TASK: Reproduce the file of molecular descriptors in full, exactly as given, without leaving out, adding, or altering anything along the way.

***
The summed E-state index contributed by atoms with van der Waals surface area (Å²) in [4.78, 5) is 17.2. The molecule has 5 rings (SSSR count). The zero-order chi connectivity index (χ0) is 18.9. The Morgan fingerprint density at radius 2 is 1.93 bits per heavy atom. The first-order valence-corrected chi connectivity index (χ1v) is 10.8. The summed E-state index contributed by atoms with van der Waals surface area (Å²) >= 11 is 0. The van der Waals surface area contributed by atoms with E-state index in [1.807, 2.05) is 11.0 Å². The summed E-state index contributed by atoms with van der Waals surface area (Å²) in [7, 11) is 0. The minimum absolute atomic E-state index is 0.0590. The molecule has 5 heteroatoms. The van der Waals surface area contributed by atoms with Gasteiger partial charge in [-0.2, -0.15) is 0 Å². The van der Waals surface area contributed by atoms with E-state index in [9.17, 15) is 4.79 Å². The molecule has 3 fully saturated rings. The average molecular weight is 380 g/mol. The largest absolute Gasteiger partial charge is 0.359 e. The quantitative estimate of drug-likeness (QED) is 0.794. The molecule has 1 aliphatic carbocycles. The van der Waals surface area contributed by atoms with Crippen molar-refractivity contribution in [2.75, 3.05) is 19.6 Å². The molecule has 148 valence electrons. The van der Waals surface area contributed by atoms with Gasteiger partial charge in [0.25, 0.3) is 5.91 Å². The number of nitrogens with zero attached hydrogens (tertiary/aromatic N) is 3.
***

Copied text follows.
The summed E-state index contributed by atoms with van der Waals surface area (Å²) in [4.78, 5) is 17.2. The molecule has 5 rings (SSSR count). The zero-order chi connectivity index (χ0) is 18.9. The Morgan fingerprint density at radius 2 is 1.93 bits per heavy atom. The first-order valence-corrected chi connectivity index (χ1v) is 10.8. The summed E-state index contributed by atoms with van der Waals surface area (Å²) >= 11 is 0. The van der Waals surface area contributed by atoms with E-state index in [1.807, 2.05) is 11.0 Å². The summed E-state index contributed by atoms with van der Waals surface area (Å²) in [7, 11) is 0. The minimum absolute atomic E-state index is 0.0590. The molecule has 5 heteroatoms. The van der Waals surface area contributed by atoms with Gasteiger partial charge in [-0.2, -0.15) is 0 Å². The van der Waals surface area contributed by atoms with E-state index in [9.17, 15) is 4.79 Å². The molecule has 3 fully saturated rings. The average molecular weight is 380 g/mol. The largest absolute Gasteiger partial charge is 0.359 e. The quantitative estimate of drug-likeness (QED) is 0.794. The molecule has 1 aliphatic carbocycles. The van der Waals surface area contributed by atoms with Crippen molar-refractivity contribution in [2.75, 3.05) is 19.6 Å². The molecule has 148 valence electrons. The van der Waals surface area contributed by atoms with Gasteiger partial charge in [0.25, 0.3) is 5.91 Å². The number of nitrogens with zero attached hydrogens (tertiary/aromatic N) is 3.